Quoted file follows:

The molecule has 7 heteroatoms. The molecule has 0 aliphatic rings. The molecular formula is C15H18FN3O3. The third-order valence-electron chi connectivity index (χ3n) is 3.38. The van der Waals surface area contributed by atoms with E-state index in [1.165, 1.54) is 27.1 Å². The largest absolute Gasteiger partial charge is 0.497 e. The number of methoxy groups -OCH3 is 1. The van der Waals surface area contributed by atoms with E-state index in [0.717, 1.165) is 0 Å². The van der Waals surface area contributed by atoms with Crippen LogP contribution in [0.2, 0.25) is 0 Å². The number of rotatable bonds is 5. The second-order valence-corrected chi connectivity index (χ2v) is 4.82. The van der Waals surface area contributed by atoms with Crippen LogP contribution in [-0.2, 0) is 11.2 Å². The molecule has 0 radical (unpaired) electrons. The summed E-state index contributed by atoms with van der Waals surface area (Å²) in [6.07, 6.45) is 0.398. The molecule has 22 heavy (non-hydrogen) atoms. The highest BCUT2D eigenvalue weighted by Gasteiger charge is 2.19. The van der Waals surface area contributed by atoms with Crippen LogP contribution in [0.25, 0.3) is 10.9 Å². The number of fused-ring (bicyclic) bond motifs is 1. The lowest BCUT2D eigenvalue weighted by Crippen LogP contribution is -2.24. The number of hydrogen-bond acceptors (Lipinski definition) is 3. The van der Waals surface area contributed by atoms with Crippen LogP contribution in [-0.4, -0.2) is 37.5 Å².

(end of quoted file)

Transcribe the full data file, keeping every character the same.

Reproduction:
The molecule has 7 heteroatoms. The molecule has 0 aliphatic rings. The molecular formula is C15H18FN3O3. The third-order valence-electron chi connectivity index (χ3n) is 3.38. The van der Waals surface area contributed by atoms with E-state index in [1.165, 1.54) is 27.1 Å². The largest absolute Gasteiger partial charge is 0.497 e. The number of methoxy groups -OCH3 is 1. The van der Waals surface area contributed by atoms with E-state index in [0.717, 1.165) is 0 Å². The van der Waals surface area contributed by atoms with Crippen LogP contribution in [0.2, 0.25) is 0 Å². The number of rotatable bonds is 5. The second-order valence-corrected chi connectivity index (χ2v) is 4.82. The van der Waals surface area contributed by atoms with Crippen LogP contribution in [-0.2, 0) is 11.2 Å². The molecule has 0 radical (unpaired) electrons. The summed E-state index contributed by atoms with van der Waals surface area (Å²) in [6.07, 6.45) is 0.398. The molecule has 22 heavy (non-hydrogen) atoms. The highest BCUT2D eigenvalue weighted by Gasteiger charge is 2.19. The van der Waals surface area contributed by atoms with Crippen LogP contribution in [0.25, 0.3) is 10.9 Å². The number of fused-ring (bicyclic) bond motifs is 1. The lowest BCUT2D eigenvalue weighted by Crippen LogP contribution is -2.24. The number of hydrogen-bond acceptors (Lipinski definition) is 3. The van der Waals surface area contributed by atoms with Crippen LogP contribution in [-0.4, -0.2) is 37.5 Å².